Hello humans in Temple of Art land! This update is brought to by Temple of Art Co-Creator Olga Nunes:
One of the things we’ve focused on in the crafting of the Temple of Art documentary is experimenting with low-budget ways to make the film more visually arresting. We’ve been playing with ways to take art from our wonderful subjects and, with a little effort, turn them into animations.
You may have seen in our last update the test animation we did with David Mack— on one of his visits to the Good Bully Collective in downtown Los Angeles, we asked David if he wouldn’t mind doing a few drawings to illustrate a story for the film.
When David saw the rough animation we cooked up from his drawings, he approached me to help him do a similar thing for another project he was working on: a music video with rockstar-extraordinaire (and Temple of Art favorite) Amanda Palmer.He was knee-deep in the creation of what would eventually amount to over 250 stunning watercolor paintings for the project, but needed help turning those paintings into an actual video set to music. (Over 250 stunning watercolor paintings which, incidentally, are available for sale here.)
We are insanely lucky to be working with such talented artists for Temple of Art, and David Mack in particular has been a tremendous friend and partner on this film. His ability to render just about anything in a thousand different styles just boggles the mind. I was super happy to jump into the trenches to build something amazing with him– and since it’s David, it was bound to be amazing and then some.
THE POWER OF DEADLINES
David sent me a small pile of paintings and Amanda’s beautiful song to listen to– which you should really go check out, by the way, it’s gorgeous. (If you haven’t wandered over into Amanda Palmer’s palatial caverns of art-music wonder, I highly recommend it. You can listen to the song and check out the rest of her album she did with her dad here.)
I started playing around with sequencing the panoply of paintings to music, and playing with frame rate– how many frames (or paintings) we should show in a second, and still get the idea across. For big-budget stop-motion films, the frame rate lands between 24 and 30 frames per second.
Amanda’s song is 272 seconds long. To get enough paintings to reach 30 frames per second, David would have had to create eight thousand, one hundred and sixty paintings.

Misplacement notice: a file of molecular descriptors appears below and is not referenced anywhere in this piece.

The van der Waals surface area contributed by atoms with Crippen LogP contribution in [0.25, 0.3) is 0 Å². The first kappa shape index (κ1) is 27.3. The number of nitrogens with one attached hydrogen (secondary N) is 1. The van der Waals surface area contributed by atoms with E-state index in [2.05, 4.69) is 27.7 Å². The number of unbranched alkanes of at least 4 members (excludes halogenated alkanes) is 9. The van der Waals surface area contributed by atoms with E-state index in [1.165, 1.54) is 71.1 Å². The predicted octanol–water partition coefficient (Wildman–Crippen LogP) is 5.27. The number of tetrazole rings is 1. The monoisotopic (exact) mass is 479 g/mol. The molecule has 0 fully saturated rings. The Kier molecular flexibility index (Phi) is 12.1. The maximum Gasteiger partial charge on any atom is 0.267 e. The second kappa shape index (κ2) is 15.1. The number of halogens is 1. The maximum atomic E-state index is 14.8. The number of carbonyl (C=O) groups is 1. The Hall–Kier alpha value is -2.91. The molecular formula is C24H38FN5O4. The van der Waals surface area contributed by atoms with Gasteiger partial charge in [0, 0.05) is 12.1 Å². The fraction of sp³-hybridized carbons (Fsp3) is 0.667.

And we had two weeks.
HOW TO CREATE A MUSIC VIDEO FROM 250 PAINTINGS
In order to turn David’s beautiful watercolor paintings into 272 seconds worth of music video, we had to get a little creative.
First, the images were color-corrected, blurred along the edges and vignetted, so all the different pieces looked like they were in the same world.
Then, we started playing with time stretching– in order to get the titles to fit before the first bars were sung, I took David’s videos of his stunning typography and turned them into a sped-up time lapse.
STOP MOTION BY THE SECOND
We settled on showing five paintings per second, to make sure David wouldn’t break his hands from the sheer power of art-exertion, and we started exploring.
David texted me that he was listening to the song over and over while painting, trying to capture imagery that would carry into the video. It was important to both of us that the art was a reflection of the music, and trying to time out how the art played against the music proved slightly tricky.
We tried to time how long sequences would be, and began thinking in terms of filling minutes. We actually counted paintings and said, well, this gets us to 30 seconds into the song, and then these paintings here will get us to 55 seconds into the song. Talking it out, it made sense.
But once I started laying out the images it became clear that treating the paintings as blocks of time was not a useful way to measure it out. The paintings would land awkwardly between lines of the lyrics, or at worst, seem totally unrelated to the song.